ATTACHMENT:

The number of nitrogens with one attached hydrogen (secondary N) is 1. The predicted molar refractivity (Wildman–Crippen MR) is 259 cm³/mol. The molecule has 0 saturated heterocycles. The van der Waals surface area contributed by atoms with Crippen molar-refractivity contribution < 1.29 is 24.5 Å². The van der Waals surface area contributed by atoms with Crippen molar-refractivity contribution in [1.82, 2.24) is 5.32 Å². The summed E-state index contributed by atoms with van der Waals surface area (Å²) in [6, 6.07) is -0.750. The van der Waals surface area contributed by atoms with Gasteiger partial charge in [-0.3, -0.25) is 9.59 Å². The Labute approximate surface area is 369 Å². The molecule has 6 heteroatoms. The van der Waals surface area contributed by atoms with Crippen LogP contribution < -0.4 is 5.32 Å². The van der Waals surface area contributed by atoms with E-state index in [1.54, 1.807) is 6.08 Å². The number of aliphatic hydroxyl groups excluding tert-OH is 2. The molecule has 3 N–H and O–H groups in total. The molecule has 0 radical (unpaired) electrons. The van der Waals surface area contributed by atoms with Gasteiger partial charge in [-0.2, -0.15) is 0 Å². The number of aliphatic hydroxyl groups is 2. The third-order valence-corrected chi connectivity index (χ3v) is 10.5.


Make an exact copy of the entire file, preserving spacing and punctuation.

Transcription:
The number of nitrogens with one attached hydrogen (secondary N) is 1. The predicted molar refractivity (Wildman–Crippen MR) is 259 cm³/mol. The molecule has 0 saturated heterocycles. The van der Waals surface area contributed by atoms with Crippen molar-refractivity contribution < 1.29 is 24.5 Å². The van der Waals surface area contributed by atoms with Crippen molar-refractivity contribution in [1.82, 2.24) is 5.32 Å². The summed E-state index contributed by atoms with van der Waals surface area (Å²) in [6, 6.07) is -0.750. The van der Waals surface area contributed by atoms with Gasteiger partial charge in [-0.3, -0.25) is 9.59 Å². The Labute approximate surface area is 369 Å². The molecule has 6 heteroatoms. The van der Waals surface area contributed by atoms with Crippen LogP contribution < -0.4 is 5.32 Å². The van der Waals surface area contributed by atoms with E-state index in [1.54, 1.807) is 6.08 Å². The number of aliphatic hydroxyl groups excluding tert-OH is 2. The molecule has 3 N–H and O–H groups in total. The molecule has 0 radical (unpaired) electrons. The van der Waals surface area contributed by atoms with Gasteiger partial charge in [-0.2, -0.15) is 0 Å². The number of aliphatic hydroxyl groups is 2. The third-order valence-corrected chi connectivity index (χ3v) is 10.5.